Magnetic Technique for Sentinel Lymph Node Biopsy in Melanoma: The MELAMAG Trial

Bauke Anninga, Samantha H. White, Marc Moncrieff, Peter Dziewulski, Jenny L. C. Geh, Joost Klaase, Hans Garmo, Fernanda Castro, Sarah Pinder, Quentin A. Pankhurst, Margaret A. Hall-Craggs, Michael Douek, Multicentre Trialists Group MELAMAG Multicentre Trialists Group

Research output: Contribution to journalArticlepeer-review

9 Scopus citations


Background: Sentinel lymph node biopsy (SLNB) in melanoma is currently performed using the standard dual technique (radioisotope and blue dye). The magnetic technique is non-radioactive and provides a brown color change in the sentinel lymph node (SLN) through an intradermal injection of a magnetic tracer, and utilizes a handheld magnetometer. The MELAMAG Trial compared the magnetic technique with the standard technique for SLNB in melanoma. Methods: Clinically node-negative patients with primary cutaneous melanoma were recruited from four centers. SLNB was undertaken after intradermal administration of both the standard (blue dye and radioisotope) and magnetic tracers. The SLN identification rate per patient, with the two techniques, was compared. Results: A total of 133 patients were recruited, 129 of which were available for final analysis. The sentinel node identification rate was 97.7 % (126/129) with the standard technique and 95.3 % (123/129) with the magnetic technique [2.3 % difference; 95 % upper confidence limit (CL) 6.4; 5.4 % discordance]. With radioisotope alone, the SLN identification rate was 95.3 % (123/129), as with the magnetic technique (0 % difference; 95 % upper CL 4.5; 7.8 % discordance). The lymph node retrieval rate was 1.99 nodes per patient overall, 1.78 with the standard technique and 1.87 with the magnetic technique. Conclusions: The magnetic technique is feasible for SLNB in melanoma with a high SLN identification rate, but is associated with skin staining. When compared with the standard dual technique, it did not reach our predefined non-inferiority margin.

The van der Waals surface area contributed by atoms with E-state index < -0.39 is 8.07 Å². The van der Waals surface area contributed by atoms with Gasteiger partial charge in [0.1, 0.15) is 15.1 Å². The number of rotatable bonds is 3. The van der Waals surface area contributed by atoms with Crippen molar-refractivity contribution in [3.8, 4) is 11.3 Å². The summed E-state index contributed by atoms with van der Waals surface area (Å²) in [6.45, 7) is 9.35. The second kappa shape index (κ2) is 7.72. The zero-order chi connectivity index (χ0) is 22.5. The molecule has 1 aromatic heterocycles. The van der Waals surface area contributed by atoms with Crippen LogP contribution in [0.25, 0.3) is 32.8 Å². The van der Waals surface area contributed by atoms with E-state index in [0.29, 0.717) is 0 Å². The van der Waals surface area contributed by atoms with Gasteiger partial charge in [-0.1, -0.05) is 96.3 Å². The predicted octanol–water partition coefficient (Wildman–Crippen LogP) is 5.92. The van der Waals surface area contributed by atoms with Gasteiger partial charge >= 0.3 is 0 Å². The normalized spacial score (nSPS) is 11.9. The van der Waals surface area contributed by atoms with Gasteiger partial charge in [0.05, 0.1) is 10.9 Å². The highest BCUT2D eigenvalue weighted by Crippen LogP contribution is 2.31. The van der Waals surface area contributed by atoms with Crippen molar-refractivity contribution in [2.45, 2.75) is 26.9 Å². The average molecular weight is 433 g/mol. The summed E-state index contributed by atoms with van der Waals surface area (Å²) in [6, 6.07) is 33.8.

Original languageEnglish (US)
Pages (from-to)2070-2078
Number of pages9
JournalAnnals of surgical oncology
Issue number6
StatePublished - Jun 1 2016
Externally publishedYes

ASJC Scopus subject areas

  • Surgery
  • Oncology


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